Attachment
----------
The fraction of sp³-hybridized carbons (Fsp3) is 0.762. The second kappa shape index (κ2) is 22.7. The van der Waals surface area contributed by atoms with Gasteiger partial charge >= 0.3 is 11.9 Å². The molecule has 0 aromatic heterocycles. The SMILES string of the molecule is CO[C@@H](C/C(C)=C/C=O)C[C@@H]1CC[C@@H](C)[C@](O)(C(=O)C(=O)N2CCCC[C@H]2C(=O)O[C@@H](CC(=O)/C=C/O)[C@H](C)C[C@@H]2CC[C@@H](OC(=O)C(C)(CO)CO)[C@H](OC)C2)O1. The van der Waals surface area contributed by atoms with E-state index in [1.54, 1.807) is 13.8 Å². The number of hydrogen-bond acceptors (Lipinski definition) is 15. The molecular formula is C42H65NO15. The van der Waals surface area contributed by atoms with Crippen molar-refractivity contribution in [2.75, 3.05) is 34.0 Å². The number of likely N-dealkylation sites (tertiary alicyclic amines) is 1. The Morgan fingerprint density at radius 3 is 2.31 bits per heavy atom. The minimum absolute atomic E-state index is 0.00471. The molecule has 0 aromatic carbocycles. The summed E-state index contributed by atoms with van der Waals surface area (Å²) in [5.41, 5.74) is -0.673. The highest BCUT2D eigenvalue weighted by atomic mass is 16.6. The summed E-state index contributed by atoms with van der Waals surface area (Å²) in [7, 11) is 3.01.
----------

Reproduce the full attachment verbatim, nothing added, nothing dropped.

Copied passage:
The fraction of sp³-hybridized carbons (Fsp3) is 0.762. The second kappa shape index (κ2) is 22.7. The van der Waals surface area contributed by atoms with Gasteiger partial charge >= 0.3 is 11.9 Å². The molecule has 0 aromatic heterocycles. The SMILES string of the molecule is CO[C@@H](C/C(C)=C/C=O)C[C@@H]1CC[C@@H](C)[C@](O)(C(=O)C(=O)N2CCCC[C@H]2C(=O)O[C@@H](CC(=O)/C=C/O)[C@H](C)C[C@@H]2CC[C@@H](OC(=O)C(C)(CO)CO)[C@H](OC)C2)O1. The van der Waals surface area contributed by atoms with E-state index in [1.54, 1.807) is 13.8 Å². The number of hydrogen-bond acceptors (Lipinski definition) is 15. The molecular formula is C42H65NO15. The van der Waals surface area contributed by atoms with Crippen molar-refractivity contribution in [2.75, 3.05) is 34.0 Å². The number of likely N-dealkylation sites (tertiary alicyclic amines) is 1. The Morgan fingerprint density at radius 3 is 2.31 bits per heavy atom. The minimum absolute atomic E-state index is 0.00471. The molecule has 0 aromatic carbocycles. The summed E-state index contributed by atoms with van der Waals surface area (Å²) in [5.41, 5.74) is -0.673. The highest BCUT2D eigenvalue weighted by atomic mass is 16.6. The summed E-state index contributed by atoms with van der Waals surface area (Å²) in [7, 11) is 3.01.